Andrew Sullivan alerted me to two recent posts of interests to fans of Orwell and political language. Each demonstrates how mendacity flourishes in this age of truthiness. Each may be found at Mr. Sullivan’s “The Daily Dish” http://andrewsullivan.theatlantic.com/ on 12 January 2010.
Jan 12 2010, 10:52 am by Chris Good
McCain: “I Wouldn’t Know” About Palin Vetting Process
John McCain does not want to talk about the 2008 presidential election, or any of the intrigue that’s followed–a fact he made clear in an interview with Matt Lauer this morning on “Today,” in which he said he “wouldn’t know” whether reporting on his vice-presidential vetting efforts was accurate.
Asked by Lauer whether Hark Halperin and John Heileman, authors of the new ’08 campaign book “Game Change,” were accurate in reporting that the vetting of Sarah Palin was woefully inadequate–that no one on the McCain team had talked to her husband or political enemies–McCain said that he wouldn’t know whether that was accurate. Here’s how the exchange went:
Lauer: One [item reported in “Game Change”] is that your vetting process for Governor Palin, before choosing her as your running mate, was wholly inadequate. From page 363, it says, and I’m combining two quotes here, in judging Palin, ‘was relying on vetting so hasty and haphazard it barely merited the name.’ ‘No one had interviewed her husband, no one had spoken to her political enemies, no vetters had descended on Alaska.’ Is it a fair assessment?
McCain: I wouldn’t know. The fact is that I’m proud of Sarah Palin, I’m proud of the campaign we waged, she energized our party, she will be a major factor in American politics in the future, and I’m proud of our campaign–
As the candidate, one would assume McCain was aware of, if not so directly involved in, the vice presidential vetting process; it’s unclear from his comments to Lauer whether he simply delegated the vetting process and took a hands-off approach, or whether he just doesn’t want to talk about the campaign–though, in either case, the latter appears to be true. After a mildly contentious exchange over the importance of revisiting 2008, Lauer asks McCain what he meant by “I wouldn’t know”:
Matt: But your comment that you just said, “I wouldn’t know,” is somewhat surprising to me. You were the presidential candidate.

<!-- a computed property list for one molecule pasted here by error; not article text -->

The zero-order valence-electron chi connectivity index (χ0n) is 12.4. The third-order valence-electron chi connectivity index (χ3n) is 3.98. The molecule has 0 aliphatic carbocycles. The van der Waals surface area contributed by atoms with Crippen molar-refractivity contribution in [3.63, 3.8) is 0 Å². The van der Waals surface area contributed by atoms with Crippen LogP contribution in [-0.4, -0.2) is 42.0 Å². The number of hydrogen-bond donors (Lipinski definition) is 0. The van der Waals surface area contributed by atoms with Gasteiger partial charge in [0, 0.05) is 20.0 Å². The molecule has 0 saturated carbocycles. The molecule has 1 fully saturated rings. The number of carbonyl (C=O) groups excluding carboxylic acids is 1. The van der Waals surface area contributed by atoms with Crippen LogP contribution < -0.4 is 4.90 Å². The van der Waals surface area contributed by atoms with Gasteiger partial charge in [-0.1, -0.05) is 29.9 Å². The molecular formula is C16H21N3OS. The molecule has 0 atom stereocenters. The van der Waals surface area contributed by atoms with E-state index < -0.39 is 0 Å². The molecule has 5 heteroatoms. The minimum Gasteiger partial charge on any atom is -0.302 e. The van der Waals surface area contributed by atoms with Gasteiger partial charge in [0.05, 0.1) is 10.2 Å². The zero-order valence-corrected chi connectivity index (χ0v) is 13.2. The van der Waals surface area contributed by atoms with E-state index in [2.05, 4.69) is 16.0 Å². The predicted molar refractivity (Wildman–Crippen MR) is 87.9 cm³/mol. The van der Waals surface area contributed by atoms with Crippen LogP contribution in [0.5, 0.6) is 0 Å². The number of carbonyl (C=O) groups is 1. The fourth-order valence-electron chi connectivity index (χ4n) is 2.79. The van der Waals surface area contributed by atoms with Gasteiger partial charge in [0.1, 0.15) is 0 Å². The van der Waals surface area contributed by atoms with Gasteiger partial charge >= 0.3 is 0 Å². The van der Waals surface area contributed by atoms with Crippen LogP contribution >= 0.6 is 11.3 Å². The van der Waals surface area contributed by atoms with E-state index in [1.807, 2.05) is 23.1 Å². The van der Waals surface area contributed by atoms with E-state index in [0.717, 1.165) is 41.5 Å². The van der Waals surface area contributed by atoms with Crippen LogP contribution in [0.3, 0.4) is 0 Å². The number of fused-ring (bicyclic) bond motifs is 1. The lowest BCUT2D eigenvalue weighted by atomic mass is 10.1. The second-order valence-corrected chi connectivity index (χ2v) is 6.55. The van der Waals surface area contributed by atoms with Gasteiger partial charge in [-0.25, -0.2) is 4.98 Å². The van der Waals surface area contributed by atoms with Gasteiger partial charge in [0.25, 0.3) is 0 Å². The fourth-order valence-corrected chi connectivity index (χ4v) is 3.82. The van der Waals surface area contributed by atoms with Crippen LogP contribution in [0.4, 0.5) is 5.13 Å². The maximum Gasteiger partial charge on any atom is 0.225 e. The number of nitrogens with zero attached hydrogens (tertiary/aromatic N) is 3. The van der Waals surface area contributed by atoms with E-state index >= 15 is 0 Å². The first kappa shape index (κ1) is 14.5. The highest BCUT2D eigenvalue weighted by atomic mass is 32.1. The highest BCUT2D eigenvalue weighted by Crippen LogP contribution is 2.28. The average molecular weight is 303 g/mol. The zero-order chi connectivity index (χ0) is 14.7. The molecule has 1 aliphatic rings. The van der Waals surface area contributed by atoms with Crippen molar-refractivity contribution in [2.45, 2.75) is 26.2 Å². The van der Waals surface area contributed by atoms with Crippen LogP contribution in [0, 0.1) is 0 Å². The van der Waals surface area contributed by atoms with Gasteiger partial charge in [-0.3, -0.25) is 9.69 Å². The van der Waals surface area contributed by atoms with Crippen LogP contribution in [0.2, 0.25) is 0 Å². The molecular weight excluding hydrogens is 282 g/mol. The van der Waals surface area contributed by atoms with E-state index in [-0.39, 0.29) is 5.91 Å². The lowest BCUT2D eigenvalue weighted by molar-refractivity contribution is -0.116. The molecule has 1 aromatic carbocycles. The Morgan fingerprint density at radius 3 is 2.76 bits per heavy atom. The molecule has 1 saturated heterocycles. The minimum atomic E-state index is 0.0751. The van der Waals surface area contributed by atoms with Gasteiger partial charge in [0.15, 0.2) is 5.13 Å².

McCain: Look, I wouldn’t know what the sources are, nor care. I do know–I do know that I’m proud of my campaign, I’m proud of Sarah Palin, I’m proud of the job that we did, and I will always be grateful for having her has my running mate and the support we got from millions of Americans. Okay? I am not gonna spend time looking back over what happened over a year ago when we’ve got two wars to fight, 10 percent unemployment in my state, and things to do. I’m sorry, you’ll have to get others to comment on it.
Confronted with his and his campaign’s recklessness both with the Vice-Presidential nomination and with the truth, McCain professes ignorance and pride. Indeed, McCain proudly pronounces himself ignorant of the processes by which his own campaign risked a presidency for Sarah Palin. Having belched his pride in his own ignorance, McCain then repeats talking points about his campaign and direct audiences to Obama’s shortcomings.
Classic 21st century blather!
Andrew draws more mendacity and ignorance from Margaret Talbot’s recent New Yorker article about Proposition 8 in California. It appears to be one thing to ask an attorney of reputation to serve up the shibboleths of ignorant, bigoted traditionalists. It seems to be another to ask him to debase himself in front of a judge.
… one of the arguments that the anti-gay-marriage side has increasingly turned to outside the courtroom is that allowing same-sex marriage would hurt heterosexual marriage. At the pretrial hearing, Judge Walker kept asking Charles Cooper, the lawyer defending Proposition 8, how exactly it did so. “I’m asking you to tell me,” he said at last, “how it would harm opposite-sex marriages.”
“All right,” Cooper said.
“All right,” Walker said. “Let’s play on the same playing field for once.” There was a pause—it seemed like a long one to people in the courtroom, though it was probably only a few seconds. And Cooper said, “Your Honor, my answer is: I don’t know. I don’t know.”
Mr. Cooper understandably decides not to shoot his credibility with the court at an early juncture. He gets credit with yahoos for repeating their shibboleth in the courtroom. He retains credit with the judge by declining to attempt a defense of that shibboleth in the courtroom.